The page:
It’s a sign of the times, I guess, that questions related to environment were not posed by the CBC hosts during the first 70 minutes of the 90 minute Leaders Debate yesterday evening.

They did come up in questions from viewers in the last 20 minutes, initiated by a question about the leaders’ positions on environment. Gary Burrill said the NDP would bring in an Environmental Bill of Rights; Jamie Baillie said the PCs would strengthen EGSPA, and Stephen McNeil said the Liberals are proud of their record on environment, citing the introduction of a cap and trade system that won’t impact Nova Scotian’s wallets as amongst the accomplishments. (I can’t see how how a cap and trade could work except by impacting wallets.)
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Nova Scotia election: only the Greens are unequivocal about clearcutting

Aerial imagery of “sustainable harvests” on crown land after 10+ years. To date, Conservative, Liberal and NDP governments have all had a hand in maintaining excessive clearcutting on the Nova Scotia landscape.

Candidates representing the environmental platforms for the Liberals, Conservatives, NDP and the Greens made short presentations and participated in Q&A in an Environmental Issues Election Debate yesterday. The event, held at Kings College in Halifax, was sponsored by the Ecology Action Centre and the Sierra Club, Atlantic chapter.

Question: Will you implement the commitments in the Natural Resources Strategy including the reduction of clearcutting to no more than 50% of all clearcutting and the reform of forestry practices?

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Editorials and letters about forestry in Nova Scotia, continued..in AFR for May017

Two letters in the May 2017 issue of Atlantic Forestry Review reflect on N.S. Crown land management issues.

Tom Miller of Green Hill, N.S. focusses on the need for better management of Crown land hardwoods, not that softwoods don’t also need it, he says, but because he is tired of fighting that [softwood] battle. “Let’s start the conversation about how to revive the rural areas and do a better job of managing our hardwood resources.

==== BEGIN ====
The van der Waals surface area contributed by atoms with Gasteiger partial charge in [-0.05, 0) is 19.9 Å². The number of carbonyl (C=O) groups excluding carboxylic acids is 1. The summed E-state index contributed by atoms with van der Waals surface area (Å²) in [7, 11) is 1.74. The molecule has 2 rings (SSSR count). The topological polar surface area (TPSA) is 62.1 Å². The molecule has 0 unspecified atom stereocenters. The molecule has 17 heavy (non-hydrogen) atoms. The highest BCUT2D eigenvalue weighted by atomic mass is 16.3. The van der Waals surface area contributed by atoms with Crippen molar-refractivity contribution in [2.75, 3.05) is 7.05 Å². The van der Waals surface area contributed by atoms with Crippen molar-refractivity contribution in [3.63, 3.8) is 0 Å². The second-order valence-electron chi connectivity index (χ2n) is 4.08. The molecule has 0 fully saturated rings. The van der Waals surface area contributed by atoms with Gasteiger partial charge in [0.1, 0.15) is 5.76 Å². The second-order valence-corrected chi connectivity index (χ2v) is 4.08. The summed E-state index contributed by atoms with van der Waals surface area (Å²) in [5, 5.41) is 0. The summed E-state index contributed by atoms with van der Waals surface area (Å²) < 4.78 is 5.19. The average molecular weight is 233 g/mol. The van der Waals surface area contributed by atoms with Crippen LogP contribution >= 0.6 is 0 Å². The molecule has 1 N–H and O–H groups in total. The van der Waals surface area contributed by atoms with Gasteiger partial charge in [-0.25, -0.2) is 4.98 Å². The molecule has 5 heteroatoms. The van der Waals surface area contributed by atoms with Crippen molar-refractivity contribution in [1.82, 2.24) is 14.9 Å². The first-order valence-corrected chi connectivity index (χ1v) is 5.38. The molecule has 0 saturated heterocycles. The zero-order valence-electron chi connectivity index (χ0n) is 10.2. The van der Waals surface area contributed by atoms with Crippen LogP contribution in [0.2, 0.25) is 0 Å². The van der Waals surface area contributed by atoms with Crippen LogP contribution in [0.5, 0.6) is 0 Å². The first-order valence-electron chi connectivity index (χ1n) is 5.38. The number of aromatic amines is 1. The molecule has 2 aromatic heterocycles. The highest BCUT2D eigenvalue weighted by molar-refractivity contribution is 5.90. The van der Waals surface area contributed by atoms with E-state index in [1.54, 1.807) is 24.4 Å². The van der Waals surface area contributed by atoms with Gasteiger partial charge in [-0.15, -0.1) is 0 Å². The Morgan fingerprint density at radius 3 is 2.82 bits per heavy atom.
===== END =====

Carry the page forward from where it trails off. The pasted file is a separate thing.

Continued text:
“Firstly, take all crown land hardwood out of the softwood users’ control. They don’t use it, and have a low regard and understanding of it. All the hardwood. Red maple and white birch can make high value products; they just need an “understanding champion” on their side….Set up a separate department in DNR to look after this segment and promote this value-added industry. Find new management people, because the present ones are softwood people with the short rotation view. This will be a truly long-term vision, with a 100-300 year time frame…Don’t think in terms of a large mill with two or three shifts per day. We need small- to medium-sized operations of 10-30 people spread around the province in small town areas.”
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Nova Scotia forestry science simply wrong

Donna Crossland talks about the soil profile and what it tells about past forests at the MTRI Old Forest Conference in 2016

Speaking at the Tupperville, Annapolis Co. Community Hall on May 9, 2017, forest ecologist Donna Crossland reiterated her oft repeated criticism of NSDNR’s claims that its harvesting methods mimic natural disturbances. It simply isn’t true, she says, as reported in the Digby Courier.

Crossland, co-author of Restoring the Health of Nova Scotia’s Forests (2010), emphasized that while she works for Kejimkujik Park, “she was not representing Parks Canada.”
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Forestry becoming an election issue in Nova Scotia

The N.S. Liberals made some key environmental commitments on May 8 including

  • Maintaining the moratorium on fracking (the Liberal government introduced a moratorium on fracking in 2014);.
  • Introducing a new Coastal Protection Act;
  • Introducing a new Biodiversity Act and launching a Biodiversity Council;
  • Initiating a “thorough and independent review of our current forestry practices. Until that review is complete, there will be no additional long-term timber harvesting leases issued for Crown Land…That review will begin immediately, with an independent expert beginning in the western region.

View Press Release

From what I have heard from environmental and sustainable forestry folks so far, the first item is widely applauded, the second and third are welcomed but people want to see details, while there are mainly questions and skepticism about the commitment to an independent review of forestry. Continue reading